TOP TIP: My favourite apps for tracking your period are MyFlo and Natural Cycles – both are available on the app store.
5) Pre-menstrual Syndrome (PMS)
PMS is one of the most common conditions suffered by women today. PMS is a term used to describe a collection of symptoms during the 2 weeks before your period. PMS symptoms are not normal, despite what Western society tells us. If you get cravings or bowel changes right before your period, that’s often a sign that your digestive system isn’t working properly. If it’s breast tenderness, headaches or irritability – your liver might be struggling to get rid of your excess hormones.
What are the effects of PMS long term?
There is some research to suggest that women who experience untreated hormone imbalances such as PMS and infertility, prior to menopause have a higher risk of developing diseases such as diabetes, dementia, cancer and heart disease, later in life. One study in particular has revealed that women can improve their hormonal imbalance with diet and lifestyle.
For more information on PMS and tips on more natural solutions to PMS, check out my FREE eBook by signing up to my monthly newsletter here.
So, what does the ‘perfect period’ look like?
· A period that comes between every 23-35 days (at roughly the same day each cycle)
· A bleed that lasts from 5-7 days that’s not too heavy
· The colour – bright, cranberry red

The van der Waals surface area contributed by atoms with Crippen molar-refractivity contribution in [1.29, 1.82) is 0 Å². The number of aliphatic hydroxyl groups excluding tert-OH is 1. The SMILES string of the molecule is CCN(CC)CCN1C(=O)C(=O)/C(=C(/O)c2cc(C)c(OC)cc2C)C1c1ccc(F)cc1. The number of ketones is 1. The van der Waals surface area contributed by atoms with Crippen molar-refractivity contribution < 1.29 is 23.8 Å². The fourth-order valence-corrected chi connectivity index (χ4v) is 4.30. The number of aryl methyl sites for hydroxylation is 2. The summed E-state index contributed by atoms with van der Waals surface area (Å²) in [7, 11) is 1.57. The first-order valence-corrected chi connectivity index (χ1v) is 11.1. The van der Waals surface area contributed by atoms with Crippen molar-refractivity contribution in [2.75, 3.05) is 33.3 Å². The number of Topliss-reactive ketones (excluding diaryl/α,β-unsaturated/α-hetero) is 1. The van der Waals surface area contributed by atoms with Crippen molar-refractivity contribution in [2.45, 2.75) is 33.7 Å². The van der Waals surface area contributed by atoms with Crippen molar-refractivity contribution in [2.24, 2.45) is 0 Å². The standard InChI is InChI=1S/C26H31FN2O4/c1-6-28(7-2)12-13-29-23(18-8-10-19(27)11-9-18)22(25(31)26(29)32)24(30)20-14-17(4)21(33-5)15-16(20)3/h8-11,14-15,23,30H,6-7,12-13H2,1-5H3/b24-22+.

· Pain-free with no PMS or spotting
· The bleed is completely natural and not a result of having a 7-day break on the pill
What about if you’re on the contraceptive pill? Let me just set the record straight - I’m not against the pill... when it is being used correctly – and used solely for birth control. I do not however, believe it should be the go-to solution to ‘regulate’ your monthly cycle…it actually does far from it! After all, these synthetic hormones actually tell your body to stop ovulating, a natural bodily function which is actually really important for your health. Did you know the most common reason why women either stop or change the pill is the side effects it has on mental health?Not to mention its links with low libido, hair loss, vision problems, migraines, painful periods, mood swings, breast cancer, blood clots, thrush and a whole host of vitamin deficiencies. Let me just clarify - I’m all about educating women so they are able to make an informed decision about which option is best for them and will always support clients nutritionally who chose to remain on the pill through diet and natural supplements.
Still not getting the answers you want?
If you’re still struggling to get to the root cause of your period problems and you want to take control of your own health, please get it touch! If you’re looking for real solutions that get to the root of your problems, not just more medications that don’t really give you your health (or body!) back, then you're in the right place. Book in for a free 30-minute discovery call and let’s chat about working together.